Besides the large snowstorm Jan. 19, area road departments have had a pretty easy winter thus far.
While winter is far from over, and the most recent snowstorm paired with brutally cold temperatures is perfect evidence that conditions can change quickly.
With that, the below average snowfall so far this winter season has been beneficial to area road departments as many communities across the state were unable to get complete orders of salt and also saw a significant price increases.
In Jackson Township, Assistant Public Works Director Victor Volpe said the township doesn’t have any new equipment this year and that it ordered 1,200 tons of salt this year at a cost of $68.22 per ton.
Last year, the township paid $54.87 per ton.
He said at this time the township doesn’t have any concerns about a salt shortage.
Heading into this winter season, the Road Department also added an additional route increasing the number to 18 township-wide.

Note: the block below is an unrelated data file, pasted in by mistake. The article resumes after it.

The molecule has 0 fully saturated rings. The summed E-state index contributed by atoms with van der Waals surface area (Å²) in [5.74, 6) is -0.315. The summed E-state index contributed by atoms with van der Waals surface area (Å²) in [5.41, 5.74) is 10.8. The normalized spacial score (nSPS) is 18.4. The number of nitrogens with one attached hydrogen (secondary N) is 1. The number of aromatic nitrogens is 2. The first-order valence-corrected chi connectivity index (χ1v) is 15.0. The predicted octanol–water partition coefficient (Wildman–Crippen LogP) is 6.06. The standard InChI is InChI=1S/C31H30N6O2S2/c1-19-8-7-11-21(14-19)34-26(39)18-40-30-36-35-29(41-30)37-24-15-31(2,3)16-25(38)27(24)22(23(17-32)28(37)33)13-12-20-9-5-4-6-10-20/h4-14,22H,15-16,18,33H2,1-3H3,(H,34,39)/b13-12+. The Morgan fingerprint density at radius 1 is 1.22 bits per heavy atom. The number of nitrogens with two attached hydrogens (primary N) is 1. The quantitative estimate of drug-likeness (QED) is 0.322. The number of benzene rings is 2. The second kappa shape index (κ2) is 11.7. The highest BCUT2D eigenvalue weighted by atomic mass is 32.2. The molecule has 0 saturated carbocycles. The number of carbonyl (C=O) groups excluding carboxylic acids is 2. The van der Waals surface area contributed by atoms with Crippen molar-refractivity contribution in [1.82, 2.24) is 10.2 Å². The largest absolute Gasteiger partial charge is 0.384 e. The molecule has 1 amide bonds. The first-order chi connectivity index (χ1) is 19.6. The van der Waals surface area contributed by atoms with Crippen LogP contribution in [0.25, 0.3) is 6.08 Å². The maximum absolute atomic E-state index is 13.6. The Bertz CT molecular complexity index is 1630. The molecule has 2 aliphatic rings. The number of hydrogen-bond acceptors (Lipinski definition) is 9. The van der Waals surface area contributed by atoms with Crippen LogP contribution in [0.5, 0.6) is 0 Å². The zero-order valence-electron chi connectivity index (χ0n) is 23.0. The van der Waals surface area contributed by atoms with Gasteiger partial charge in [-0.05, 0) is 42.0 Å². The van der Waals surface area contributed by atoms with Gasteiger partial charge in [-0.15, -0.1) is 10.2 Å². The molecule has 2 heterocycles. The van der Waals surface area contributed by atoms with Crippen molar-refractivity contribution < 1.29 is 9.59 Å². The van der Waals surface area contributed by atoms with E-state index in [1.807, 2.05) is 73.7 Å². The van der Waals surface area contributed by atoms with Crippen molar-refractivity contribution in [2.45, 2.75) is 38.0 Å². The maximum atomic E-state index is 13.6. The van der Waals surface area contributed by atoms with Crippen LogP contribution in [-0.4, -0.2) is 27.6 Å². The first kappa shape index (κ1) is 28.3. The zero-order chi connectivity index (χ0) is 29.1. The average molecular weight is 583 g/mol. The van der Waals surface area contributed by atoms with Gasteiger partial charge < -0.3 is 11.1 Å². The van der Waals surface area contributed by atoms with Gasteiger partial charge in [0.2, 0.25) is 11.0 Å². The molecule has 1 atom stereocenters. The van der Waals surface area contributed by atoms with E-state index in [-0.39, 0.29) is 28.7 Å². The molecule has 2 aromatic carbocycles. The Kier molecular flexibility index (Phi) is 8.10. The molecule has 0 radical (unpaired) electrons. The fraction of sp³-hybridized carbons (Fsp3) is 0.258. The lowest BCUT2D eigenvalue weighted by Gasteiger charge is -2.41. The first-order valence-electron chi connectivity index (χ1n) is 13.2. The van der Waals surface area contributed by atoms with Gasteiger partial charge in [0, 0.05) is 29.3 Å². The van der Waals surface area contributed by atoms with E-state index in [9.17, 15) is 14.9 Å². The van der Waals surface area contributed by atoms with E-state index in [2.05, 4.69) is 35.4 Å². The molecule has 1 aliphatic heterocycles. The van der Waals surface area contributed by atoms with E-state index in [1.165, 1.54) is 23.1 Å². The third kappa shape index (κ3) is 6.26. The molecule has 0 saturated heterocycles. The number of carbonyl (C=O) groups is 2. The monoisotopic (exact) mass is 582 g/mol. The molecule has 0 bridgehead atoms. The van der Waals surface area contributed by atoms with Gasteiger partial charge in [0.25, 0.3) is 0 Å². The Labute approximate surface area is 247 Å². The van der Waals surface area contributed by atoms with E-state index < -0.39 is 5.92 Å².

“As the township road miles increase, our routes also increase,” Volpe said.
Volpe stresses the importance of drivers not parking on township streets when the snow exceeds two inches.
“The biggest challenge facing our drivers, beside the snow and ice conditions, would be the public’s cooperation,” Volpe said. “I cannot emphasize enough how important it is for residents and others not to park on the roadways, especially cul-de-sacs during a snow event. Our snow plow trucks are very large and have limited maneuverability and visibility.”
The Ohio Department of Transportation District 4 also did not add any new equipment this year, but continued its program of retiring old vehicles from the fleet with new trucks.
Salt this year cost ODOT $59.48 per ton in Stark County where it can hold approximately 14,900 tons. Last year, ODOT paid between $35 and $37 per ton.
“We have no concerns for a salt shortage this year,” Public Information Officer for ODOT District 4 Justin Chesnic said.
He reminds drivers to travel slowly during winter events and to give plow drivers room to operate their equipment.
This story was also published in The Suburbanite. www.thesuburbanite.com